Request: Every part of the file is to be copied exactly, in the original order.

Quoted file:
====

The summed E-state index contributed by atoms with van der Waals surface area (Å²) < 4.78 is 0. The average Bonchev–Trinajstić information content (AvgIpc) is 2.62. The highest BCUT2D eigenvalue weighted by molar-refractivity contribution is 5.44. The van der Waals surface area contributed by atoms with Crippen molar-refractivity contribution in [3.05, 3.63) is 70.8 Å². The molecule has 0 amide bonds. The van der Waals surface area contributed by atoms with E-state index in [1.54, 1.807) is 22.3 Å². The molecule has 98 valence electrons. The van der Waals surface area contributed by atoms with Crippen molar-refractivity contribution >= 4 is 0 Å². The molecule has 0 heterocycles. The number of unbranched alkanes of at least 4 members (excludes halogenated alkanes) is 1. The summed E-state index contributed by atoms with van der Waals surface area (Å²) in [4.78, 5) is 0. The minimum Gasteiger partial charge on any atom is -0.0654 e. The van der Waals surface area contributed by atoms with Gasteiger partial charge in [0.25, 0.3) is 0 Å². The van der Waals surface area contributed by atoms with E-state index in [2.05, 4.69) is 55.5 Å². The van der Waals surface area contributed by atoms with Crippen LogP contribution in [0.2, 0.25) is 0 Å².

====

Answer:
The summed E-state index contributed by atoms with van der Waals surface area (Å²) < 4.78 is 0. The average Bonchev–Trinajstić information content (AvgIpc) is 2.62. The highest BCUT2D eigenvalue weighted by molar-refractivity contribution is 5.44. The van der Waals surface area contributed by atoms with Crippen molar-refractivity contribution in [3.05, 3.63) is 70.8 Å². The molecule has 0 amide bonds. The van der Waals surface area contributed by atoms with E-state index in [1.54, 1.807) is 22.3 Å². The molecule has 98 valence electrons. The van der Waals surface area contributed by atoms with Crippen molar-refractivity contribution >= 4 is 0 Å². The molecule has 0 heterocycles. The number of unbranched alkanes of at least 4 members (excludes halogenated alkanes) is 1. The summed E-state index contributed by atoms with van der Waals surface area (Å²) in [4.78, 5) is 0. The minimum Gasteiger partial charge on any atom is -0.0654 e. The van der Waals surface area contributed by atoms with Gasteiger partial charge in [0.25, 0.3) is 0 Å². The van der Waals surface area contributed by atoms with E-state index in [2.05, 4.69) is 55.5 Å². The van der Waals surface area contributed by atoms with Crippen LogP contribution in [0.2, 0.25) is 0 Å².